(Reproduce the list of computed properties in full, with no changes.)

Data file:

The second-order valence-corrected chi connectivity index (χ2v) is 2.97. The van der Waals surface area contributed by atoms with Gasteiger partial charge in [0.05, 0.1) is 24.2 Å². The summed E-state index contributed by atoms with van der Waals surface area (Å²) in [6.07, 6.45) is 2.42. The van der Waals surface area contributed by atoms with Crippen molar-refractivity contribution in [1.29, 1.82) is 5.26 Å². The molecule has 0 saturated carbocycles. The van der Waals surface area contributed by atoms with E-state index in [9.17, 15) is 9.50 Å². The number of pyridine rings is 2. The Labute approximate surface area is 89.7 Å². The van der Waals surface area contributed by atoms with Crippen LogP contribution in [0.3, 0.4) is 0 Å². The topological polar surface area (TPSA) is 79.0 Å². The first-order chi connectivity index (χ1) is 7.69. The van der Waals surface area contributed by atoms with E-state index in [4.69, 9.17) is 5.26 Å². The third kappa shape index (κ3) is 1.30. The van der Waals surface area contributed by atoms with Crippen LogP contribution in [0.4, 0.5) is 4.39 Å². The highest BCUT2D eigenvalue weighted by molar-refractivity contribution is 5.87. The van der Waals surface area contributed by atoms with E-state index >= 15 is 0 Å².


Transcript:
The second-order valence-corrected chi connectivity index (χ2v) is 2.97. The van der Waals surface area contributed by atoms with Gasteiger partial charge in [0.05, 0.1) is 24.2 Å². The summed E-state index contributed by atoms with van der Waals surface area (Å²) in [6.07, 6.45) is 2.42. The van der Waals surface area contributed by atoms with Crippen molar-refractivity contribution in [1.29, 1.82) is 5.26 Å². The molecule has 0 saturated carbocycles. The van der Waals surface area contributed by atoms with E-state index in [9.17, 15) is 9.50 Å². The number of pyridine rings is 2. The Labute approximate surface area is 89.7 Å². The van der Waals surface area contributed by atoms with Crippen LogP contribution in [0.3, 0.4) is 0 Å². The topological polar surface area (TPSA) is 79.0 Å². The first-order chi connectivity index (χ1) is 7.69. The van der Waals surface area contributed by atoms with E-state index in [4.69, 9.17) is 5.26 Å². The third kappa shape index (κ3) is 1.30. The van der Waals surface area contributed by atoms with Crippen LogP contribution in [0.4, 0.5) is 4.39 Å². The highest BCUT2D eigenvalue weighted by molar-refractivity contribution is 5.87. The van der Waals surface area contributed by atoms with E-state index >= 15 is 0 Å².